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Van Hunt - On the Jungle Floor (2006)

Rock, Pop | Author: artmuss | 21-05-2014, 10:43
Van Hunt - On the Jungle Floor (2006)
Artist: Van Hunt
Title Of Album: On the Jungle Floor
Year Of Release: 2006
Label: Capitol Records / CDP7243474851-2-1
Genre: R&B, Funk, Neo Soul, Rock
Total Time: 56:31 min
Format: FLAC (tracks +.cue, log-file)
Quality: Lossless
Total Size: 371 mb (Covers)

Review by Andy Kellman
Van Hunt's first album peaked at the bottom of the Top 40 R&B Albums chart. Anyone who heard it and liked it couldn't help but be surprised that it didn't create a bigger ripple, particularly since it wasn't hard to imagine hearing the likes of "Dust" or "Down Here in Hell (With You)" on regular daytime rotation across the country. But the album sort of tanked, despite its unmistakable strengths and positive reviews. Hunt must have been somewhat frustrated while watching similarly organic and musical singles by Anthony Hamilton, John Legend, and Alicia Keys ride to glory, but then again, all he has needed for a cold dose of reality is a talk with frequent collaborator Rahsaan Patterson, another supremely talented and likeminded artist who has had to settle for an unfairly cult-size following. Hunt's second album, On the Jungle Floor, has no overtones of desire for crossing over, so perhaps he's already content with his position. In fact, the album seems less self-conscious and compromised than the debut. Hunt's songwriting is also sharper and more assured, though it doesn't always pay off; he's occasionally overambitious and overextends himself when he goes out of his way to prove his individualism. Minus a few songs, the album would be a great deal tighter and run no risk of neutralizing any of the aspects that make Hunt one of the smartest and most slyly creative R&B artists. He continues to boldly blend styles like some of his heroes (Prince, Rick James), goes off on a couple hard rock tangents (one of which retains his melodic sense), and continuously finds ways to base the material he writes in '70s soul and funk without making any blatant throwbacks (even the flashes of fellow Dayton natives Slave within "Stage Lights" are kept brief). At least eight of the songs written in whole or in part by Hunt are worth singling out, but the cover of Iggy Pop and James Williamson's "No Sense of Crime" must be mentioned for its pumping of Technicolor into the black-and-white original, as if it had been meant for the second side of Sly & the Family Stone's There's a Riot Goin' On or Prince & the Revolution's Around the World in a Day.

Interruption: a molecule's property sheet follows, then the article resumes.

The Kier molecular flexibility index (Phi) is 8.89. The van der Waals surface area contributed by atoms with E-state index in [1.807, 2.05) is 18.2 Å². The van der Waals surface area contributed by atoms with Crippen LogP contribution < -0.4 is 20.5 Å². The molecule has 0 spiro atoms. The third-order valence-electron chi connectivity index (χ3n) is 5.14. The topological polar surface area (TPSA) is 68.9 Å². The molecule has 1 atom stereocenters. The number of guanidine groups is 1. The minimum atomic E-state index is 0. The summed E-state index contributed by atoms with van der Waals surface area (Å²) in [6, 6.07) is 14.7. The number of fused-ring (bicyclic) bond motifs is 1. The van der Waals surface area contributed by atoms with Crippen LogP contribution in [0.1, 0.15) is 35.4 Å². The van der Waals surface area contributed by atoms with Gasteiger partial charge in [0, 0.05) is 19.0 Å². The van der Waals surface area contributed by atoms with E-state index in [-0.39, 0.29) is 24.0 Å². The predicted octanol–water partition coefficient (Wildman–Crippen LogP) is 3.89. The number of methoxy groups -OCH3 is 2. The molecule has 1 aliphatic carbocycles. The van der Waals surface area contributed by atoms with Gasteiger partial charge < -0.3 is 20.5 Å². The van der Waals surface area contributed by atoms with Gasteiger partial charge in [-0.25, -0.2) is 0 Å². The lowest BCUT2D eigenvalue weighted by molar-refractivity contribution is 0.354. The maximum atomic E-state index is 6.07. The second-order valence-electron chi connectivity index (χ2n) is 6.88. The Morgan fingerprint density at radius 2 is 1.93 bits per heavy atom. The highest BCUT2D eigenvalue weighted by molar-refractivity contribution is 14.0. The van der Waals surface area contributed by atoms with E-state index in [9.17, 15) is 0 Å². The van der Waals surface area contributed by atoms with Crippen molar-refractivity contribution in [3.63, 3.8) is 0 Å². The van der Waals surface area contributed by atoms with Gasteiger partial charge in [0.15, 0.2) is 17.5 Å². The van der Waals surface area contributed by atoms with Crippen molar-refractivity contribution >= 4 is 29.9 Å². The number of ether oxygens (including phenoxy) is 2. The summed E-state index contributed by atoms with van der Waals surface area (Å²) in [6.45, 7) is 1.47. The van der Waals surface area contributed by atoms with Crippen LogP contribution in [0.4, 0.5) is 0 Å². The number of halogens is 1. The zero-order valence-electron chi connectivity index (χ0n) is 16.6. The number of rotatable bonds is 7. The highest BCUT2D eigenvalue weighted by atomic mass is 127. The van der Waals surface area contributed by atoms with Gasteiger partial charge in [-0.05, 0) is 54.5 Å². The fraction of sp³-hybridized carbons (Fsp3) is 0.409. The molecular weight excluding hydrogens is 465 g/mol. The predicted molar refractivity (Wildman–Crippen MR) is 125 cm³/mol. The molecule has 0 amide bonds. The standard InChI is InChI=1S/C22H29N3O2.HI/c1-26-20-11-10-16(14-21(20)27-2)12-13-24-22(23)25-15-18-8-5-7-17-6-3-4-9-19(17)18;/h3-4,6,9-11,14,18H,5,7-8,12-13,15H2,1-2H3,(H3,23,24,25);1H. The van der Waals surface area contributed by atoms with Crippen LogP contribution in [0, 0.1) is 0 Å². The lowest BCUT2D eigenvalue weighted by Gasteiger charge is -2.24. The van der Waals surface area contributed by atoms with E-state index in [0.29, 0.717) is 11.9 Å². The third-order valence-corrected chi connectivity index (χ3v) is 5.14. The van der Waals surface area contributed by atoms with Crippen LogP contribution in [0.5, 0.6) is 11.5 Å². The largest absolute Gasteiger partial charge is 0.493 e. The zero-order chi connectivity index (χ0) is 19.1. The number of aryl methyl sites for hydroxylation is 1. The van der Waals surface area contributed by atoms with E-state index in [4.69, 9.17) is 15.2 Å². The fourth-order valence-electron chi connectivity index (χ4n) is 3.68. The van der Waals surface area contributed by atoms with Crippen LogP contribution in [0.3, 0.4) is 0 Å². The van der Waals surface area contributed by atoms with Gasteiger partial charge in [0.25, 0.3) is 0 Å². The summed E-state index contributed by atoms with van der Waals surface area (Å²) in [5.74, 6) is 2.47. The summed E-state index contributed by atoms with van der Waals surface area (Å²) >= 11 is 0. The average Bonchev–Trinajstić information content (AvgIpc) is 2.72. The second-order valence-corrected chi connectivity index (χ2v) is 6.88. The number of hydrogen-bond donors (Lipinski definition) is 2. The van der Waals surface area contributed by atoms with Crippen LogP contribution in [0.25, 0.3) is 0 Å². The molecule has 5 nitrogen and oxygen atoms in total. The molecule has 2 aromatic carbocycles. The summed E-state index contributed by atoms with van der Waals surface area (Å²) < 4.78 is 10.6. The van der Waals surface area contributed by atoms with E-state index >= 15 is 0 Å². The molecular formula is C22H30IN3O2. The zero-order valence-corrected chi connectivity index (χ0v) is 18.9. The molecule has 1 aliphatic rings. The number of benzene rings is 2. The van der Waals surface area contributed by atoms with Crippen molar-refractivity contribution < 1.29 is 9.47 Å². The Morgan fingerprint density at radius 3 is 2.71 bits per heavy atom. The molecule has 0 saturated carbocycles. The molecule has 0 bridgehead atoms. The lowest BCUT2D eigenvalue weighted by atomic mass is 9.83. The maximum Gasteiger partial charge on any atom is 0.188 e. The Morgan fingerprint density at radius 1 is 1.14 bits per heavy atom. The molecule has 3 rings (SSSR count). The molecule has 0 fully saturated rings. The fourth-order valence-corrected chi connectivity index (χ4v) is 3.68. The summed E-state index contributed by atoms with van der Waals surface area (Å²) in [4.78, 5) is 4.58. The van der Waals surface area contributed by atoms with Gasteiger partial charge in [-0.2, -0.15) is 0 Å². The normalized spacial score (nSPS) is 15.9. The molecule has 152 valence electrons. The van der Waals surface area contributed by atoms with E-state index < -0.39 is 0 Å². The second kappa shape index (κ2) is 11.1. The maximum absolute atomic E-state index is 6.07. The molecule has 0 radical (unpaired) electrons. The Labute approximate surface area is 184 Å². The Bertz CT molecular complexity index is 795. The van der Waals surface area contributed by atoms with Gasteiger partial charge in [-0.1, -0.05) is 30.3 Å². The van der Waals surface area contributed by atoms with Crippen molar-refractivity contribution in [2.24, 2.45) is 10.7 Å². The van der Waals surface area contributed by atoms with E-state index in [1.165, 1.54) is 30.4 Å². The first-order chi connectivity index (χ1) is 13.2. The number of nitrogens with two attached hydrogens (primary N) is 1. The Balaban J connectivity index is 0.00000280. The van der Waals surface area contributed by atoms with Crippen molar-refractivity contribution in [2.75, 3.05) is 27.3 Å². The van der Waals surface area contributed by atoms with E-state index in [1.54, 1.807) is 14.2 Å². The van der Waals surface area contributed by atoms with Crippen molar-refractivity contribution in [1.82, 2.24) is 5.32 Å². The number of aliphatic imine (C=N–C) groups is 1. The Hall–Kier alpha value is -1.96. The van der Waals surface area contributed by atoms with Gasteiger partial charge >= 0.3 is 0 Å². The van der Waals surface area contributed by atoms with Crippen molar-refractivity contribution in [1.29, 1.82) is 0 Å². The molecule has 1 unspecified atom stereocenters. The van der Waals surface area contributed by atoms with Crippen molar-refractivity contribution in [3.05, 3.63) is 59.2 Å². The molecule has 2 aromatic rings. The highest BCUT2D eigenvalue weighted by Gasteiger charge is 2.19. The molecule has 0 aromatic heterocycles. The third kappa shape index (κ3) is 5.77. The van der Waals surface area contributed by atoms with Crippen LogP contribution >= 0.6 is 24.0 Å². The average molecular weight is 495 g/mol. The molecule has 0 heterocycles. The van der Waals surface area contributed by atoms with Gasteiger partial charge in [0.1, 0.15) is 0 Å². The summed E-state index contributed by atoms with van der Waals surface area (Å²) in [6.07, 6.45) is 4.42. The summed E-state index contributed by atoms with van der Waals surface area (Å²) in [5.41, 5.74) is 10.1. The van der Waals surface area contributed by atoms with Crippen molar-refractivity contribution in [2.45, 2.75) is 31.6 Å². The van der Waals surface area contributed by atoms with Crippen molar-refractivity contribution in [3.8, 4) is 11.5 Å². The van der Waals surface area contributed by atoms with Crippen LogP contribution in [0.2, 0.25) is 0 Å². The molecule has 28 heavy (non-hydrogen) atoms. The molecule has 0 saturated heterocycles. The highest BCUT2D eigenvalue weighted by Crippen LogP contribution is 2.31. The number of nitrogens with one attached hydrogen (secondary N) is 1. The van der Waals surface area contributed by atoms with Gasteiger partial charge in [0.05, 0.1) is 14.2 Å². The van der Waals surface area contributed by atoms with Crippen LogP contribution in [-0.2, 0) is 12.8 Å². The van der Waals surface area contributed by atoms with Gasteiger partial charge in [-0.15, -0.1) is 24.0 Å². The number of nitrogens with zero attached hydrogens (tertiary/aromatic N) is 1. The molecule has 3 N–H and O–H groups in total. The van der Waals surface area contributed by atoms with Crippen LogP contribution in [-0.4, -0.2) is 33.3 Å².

01. Intro
02. If I Take You Home (Upon...)
03. Hot Stage Lights
04. Daredevil, Baby
05. Ride, Ride, Ride
06. Being a Girl
07. Suspicion (She Knows Me Too Well)
08. Mean Sleep (feat. Nikka Costa)
09. Priest or Police
10. Character
11. Interlude
12. No Sense of Crime
13. At the End of a Slow Dance
14. The Thrill of This Love
15. Hole in My Heart
16. The Night Is Young

Bill Bottrell: guitar, bass, keyboards, recording engineer, mixing
Van Hunt: guitar, bass, keyboards, drums
George Gordon: bass, guitar
Curtis Whitehead: bass, guitar
Elizabeth Nation: keyboards
Truth: keyboards
Brian MacLeod: drums
Lorenzo Whitehead: drums
Tracy Williams: drums
Daniel Solammon, Albert Wing: horns
Van Hunt, Bill Bottrell, Sheree Brown, Annie Clemens, Sharlotte Gibson, Jacquelyne Komonpar, Eliabeth Nation, Mimi Lou Parker, Rahsaan Patterson, Tamara Powell, Truth, Curtis Whitehead: background vocals
Melissa Mattey, Mimi Lou Parker: recording engineer
Brian Gardner: mastering
Nathaniel Goldberg, Rick Diamond, Matt Jones: photography
Eric Roinestad: art direction and design


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